My full-length book, Where We Think It Should Go, can be yours via Octopus Books, Small Press Distribution, or Amazon. We better celebrate these hard copies while we can. When I'm not writing poetry, I teach amazing young people who are blind. I believe in a healthier future.

Saturday, August 30, 2008

Satellite Telephone

That's a photo of the journal Satellite Telephone posing as a face. And the photo is backwards, and the mirror is what you get. Anyhow, it's a magazine put out by Robert Dewhurst. I have about 10 pages of stuff in there. There is a typo to correct. In the poem, "San Leandro," "I bought friends" should read "I brought friends." It's not me in the poems though, so I don't know. Maybe she did buy friends. Maybe I wrote that. Maybe I changed my mind. Is that why Typo is Typo? Also there's a little "stars" for "stairs" action which I wish we could do in real life.

Here's information from the website. Lots of great stuff in there.

"SATELLITE TELEPHONE is a small, irregularly published magazine of poetry and fictocriticism, born in Portland, Oregon, and since on the move. It's second issue (Spring/Summer 2008) came out today (July 23rd), and is pleased to feature new writing by: CLAIRE BECKER, LYNN BEHRENDT, ROBERT DEWHURST, FANNY HOWE, KEVIN KILLIAN, RODNEY KOENEKE, CHRIS KRAUS, DOROTHEA LASKY, SAM LOHMANN, KIMBERLY LYONS, SIMON PETTET, CHRIS PIUMA, ARLO QUINT, DAN RAPHAEL, HANNAH SAYLE, KYLE SCHLESINGER, FRANK SHERLOCK, and SUSIE TIMMONS. The artist-writer GOODY-B. WISEMAN drew a beautiful cover.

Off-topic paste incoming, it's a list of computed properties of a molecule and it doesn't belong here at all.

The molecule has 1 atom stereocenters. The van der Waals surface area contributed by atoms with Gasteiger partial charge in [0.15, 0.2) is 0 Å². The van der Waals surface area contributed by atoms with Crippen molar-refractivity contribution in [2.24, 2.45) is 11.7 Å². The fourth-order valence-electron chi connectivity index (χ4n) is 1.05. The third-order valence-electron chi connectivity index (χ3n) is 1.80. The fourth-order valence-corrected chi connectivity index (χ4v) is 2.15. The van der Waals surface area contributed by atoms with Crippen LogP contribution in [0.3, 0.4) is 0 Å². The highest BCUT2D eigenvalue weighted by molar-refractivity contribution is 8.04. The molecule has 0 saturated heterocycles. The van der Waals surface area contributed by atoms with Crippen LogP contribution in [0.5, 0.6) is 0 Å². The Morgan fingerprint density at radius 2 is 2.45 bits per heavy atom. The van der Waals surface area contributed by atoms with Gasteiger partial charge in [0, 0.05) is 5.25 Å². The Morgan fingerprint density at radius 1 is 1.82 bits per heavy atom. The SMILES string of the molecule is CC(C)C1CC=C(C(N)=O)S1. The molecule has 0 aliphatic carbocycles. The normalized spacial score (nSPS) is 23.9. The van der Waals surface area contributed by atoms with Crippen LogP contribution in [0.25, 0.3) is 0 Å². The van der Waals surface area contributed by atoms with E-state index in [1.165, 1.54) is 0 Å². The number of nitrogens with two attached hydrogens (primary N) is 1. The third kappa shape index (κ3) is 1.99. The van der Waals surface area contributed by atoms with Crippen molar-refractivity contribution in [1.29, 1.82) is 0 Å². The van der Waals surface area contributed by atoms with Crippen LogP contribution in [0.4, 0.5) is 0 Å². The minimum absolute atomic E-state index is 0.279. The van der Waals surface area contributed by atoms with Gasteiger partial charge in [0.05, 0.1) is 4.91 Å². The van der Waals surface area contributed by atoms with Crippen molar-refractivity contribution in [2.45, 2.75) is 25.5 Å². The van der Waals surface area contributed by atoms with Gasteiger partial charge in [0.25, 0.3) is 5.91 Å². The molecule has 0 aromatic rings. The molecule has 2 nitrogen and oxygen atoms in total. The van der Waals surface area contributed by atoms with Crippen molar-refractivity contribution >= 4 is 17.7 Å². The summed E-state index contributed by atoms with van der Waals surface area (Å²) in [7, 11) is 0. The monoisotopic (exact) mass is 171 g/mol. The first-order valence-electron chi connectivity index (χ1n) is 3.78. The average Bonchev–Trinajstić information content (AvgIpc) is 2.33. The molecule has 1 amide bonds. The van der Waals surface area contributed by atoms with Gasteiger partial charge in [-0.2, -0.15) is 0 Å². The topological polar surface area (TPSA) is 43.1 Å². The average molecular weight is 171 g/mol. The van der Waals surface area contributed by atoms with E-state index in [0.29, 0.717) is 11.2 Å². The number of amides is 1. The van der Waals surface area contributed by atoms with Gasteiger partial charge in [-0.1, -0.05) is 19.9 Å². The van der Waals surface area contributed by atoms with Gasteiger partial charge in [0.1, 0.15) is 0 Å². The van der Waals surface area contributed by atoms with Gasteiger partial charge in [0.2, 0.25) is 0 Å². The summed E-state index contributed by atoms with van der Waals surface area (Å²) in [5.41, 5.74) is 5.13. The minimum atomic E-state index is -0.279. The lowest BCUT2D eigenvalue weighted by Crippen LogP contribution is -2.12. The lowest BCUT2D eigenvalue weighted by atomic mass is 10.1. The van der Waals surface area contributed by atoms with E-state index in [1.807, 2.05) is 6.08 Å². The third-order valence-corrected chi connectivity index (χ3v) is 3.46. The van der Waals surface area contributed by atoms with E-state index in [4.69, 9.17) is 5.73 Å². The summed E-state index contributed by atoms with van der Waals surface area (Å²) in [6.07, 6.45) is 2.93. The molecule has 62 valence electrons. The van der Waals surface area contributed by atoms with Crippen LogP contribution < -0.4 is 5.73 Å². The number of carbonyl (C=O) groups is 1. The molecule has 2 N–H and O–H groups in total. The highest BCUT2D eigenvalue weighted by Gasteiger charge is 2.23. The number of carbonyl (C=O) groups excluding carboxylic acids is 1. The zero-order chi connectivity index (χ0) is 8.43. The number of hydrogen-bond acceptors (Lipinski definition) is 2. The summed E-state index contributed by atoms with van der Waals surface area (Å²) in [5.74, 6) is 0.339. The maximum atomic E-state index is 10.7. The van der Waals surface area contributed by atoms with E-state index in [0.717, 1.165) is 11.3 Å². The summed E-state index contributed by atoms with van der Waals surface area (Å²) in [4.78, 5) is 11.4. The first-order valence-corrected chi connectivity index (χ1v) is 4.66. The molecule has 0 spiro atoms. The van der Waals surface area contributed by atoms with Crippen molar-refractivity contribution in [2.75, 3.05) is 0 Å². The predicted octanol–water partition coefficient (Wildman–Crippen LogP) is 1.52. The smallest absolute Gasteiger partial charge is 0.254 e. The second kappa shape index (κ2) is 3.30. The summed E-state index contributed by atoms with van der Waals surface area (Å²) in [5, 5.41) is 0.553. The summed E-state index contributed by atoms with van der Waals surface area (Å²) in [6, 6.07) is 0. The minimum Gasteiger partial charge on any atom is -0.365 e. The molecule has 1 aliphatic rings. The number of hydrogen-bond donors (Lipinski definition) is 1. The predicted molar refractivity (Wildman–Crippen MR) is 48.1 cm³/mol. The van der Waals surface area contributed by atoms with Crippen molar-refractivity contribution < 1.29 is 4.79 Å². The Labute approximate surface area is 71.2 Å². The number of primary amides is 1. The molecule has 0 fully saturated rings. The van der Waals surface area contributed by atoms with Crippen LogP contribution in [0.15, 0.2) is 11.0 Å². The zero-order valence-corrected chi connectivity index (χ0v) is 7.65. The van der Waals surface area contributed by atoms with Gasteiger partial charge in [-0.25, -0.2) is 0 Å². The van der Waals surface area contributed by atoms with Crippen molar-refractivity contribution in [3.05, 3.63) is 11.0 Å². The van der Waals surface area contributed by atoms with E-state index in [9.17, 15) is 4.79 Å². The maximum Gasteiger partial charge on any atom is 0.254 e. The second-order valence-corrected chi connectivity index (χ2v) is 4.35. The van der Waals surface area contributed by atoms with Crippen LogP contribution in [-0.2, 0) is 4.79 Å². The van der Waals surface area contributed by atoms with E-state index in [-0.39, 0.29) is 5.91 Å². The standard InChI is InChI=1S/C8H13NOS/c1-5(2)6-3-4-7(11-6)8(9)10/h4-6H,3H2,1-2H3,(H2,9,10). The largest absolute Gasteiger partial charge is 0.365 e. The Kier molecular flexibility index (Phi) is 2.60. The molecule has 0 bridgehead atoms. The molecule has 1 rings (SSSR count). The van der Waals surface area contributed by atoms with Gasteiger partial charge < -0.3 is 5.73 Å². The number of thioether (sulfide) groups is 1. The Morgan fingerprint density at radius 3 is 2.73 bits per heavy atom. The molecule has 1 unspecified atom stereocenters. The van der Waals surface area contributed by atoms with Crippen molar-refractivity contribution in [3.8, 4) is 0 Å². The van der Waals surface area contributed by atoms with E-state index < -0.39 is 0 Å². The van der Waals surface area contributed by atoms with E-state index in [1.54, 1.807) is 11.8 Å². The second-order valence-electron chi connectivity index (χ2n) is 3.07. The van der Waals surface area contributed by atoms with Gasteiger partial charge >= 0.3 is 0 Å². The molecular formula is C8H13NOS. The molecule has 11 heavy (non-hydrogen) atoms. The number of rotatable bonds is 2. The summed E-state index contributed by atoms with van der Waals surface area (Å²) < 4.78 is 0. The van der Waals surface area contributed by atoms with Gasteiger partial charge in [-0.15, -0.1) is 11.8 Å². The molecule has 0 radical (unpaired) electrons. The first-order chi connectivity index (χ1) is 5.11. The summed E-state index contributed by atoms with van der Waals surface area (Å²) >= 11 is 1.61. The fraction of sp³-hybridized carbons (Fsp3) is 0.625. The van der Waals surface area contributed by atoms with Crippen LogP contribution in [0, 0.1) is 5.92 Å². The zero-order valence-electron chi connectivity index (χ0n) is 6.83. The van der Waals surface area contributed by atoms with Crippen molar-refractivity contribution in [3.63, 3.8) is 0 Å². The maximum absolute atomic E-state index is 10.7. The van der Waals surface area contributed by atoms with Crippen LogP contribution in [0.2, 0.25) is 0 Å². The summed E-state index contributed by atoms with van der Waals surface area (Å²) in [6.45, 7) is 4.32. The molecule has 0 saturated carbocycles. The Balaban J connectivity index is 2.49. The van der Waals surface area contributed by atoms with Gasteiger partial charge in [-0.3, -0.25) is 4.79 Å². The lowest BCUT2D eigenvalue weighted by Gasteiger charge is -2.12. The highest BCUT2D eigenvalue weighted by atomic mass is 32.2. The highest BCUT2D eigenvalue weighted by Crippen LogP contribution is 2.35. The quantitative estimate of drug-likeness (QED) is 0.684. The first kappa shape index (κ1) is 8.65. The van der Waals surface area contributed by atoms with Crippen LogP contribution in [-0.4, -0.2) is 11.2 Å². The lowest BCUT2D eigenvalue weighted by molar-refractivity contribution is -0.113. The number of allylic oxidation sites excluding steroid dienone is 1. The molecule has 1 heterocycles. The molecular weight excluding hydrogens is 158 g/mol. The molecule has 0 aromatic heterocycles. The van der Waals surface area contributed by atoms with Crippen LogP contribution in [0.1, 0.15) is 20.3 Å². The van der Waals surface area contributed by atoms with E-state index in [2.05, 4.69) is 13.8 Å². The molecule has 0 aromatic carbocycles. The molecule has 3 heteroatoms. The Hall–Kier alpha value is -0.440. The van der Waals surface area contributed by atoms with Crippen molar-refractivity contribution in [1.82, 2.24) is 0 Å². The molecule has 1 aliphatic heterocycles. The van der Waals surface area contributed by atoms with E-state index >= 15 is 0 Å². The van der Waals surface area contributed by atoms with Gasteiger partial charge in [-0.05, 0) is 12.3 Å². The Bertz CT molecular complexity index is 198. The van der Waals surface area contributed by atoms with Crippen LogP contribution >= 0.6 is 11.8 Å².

"The magazine is xeroxed and staple-bound, with silkscreened covers. It costs $7, postage paid, and can be purchased below with paypal. Copies _may_ also be found in Portland at Reading Frenzy; in Los Angeles at FAMILY; in Washington, DC at Bridge Street Books; in Amsterdam at Boekie Woekie; and in Germany at the Cologne Kunstverein. Or, like the first issue, #2 is free as a trade for mail art or other zines. You should do this. Email the editor for his current address."

This summer I went camping for my summer

I'm back to work now as are many of you probably. It's kind of sad to have time go quickly, be back to work, feel the gulf from Saturday to Saturday. Because so much happened—you moved your body to and from a place so many times, but a little piece of garbage sat waiting to be thrown away, and it didn't get thrown away. And a whole week went by. And a sweater sat soaking to get a stain out. It sat for two weeks in the water, not disintegrating perceptibly.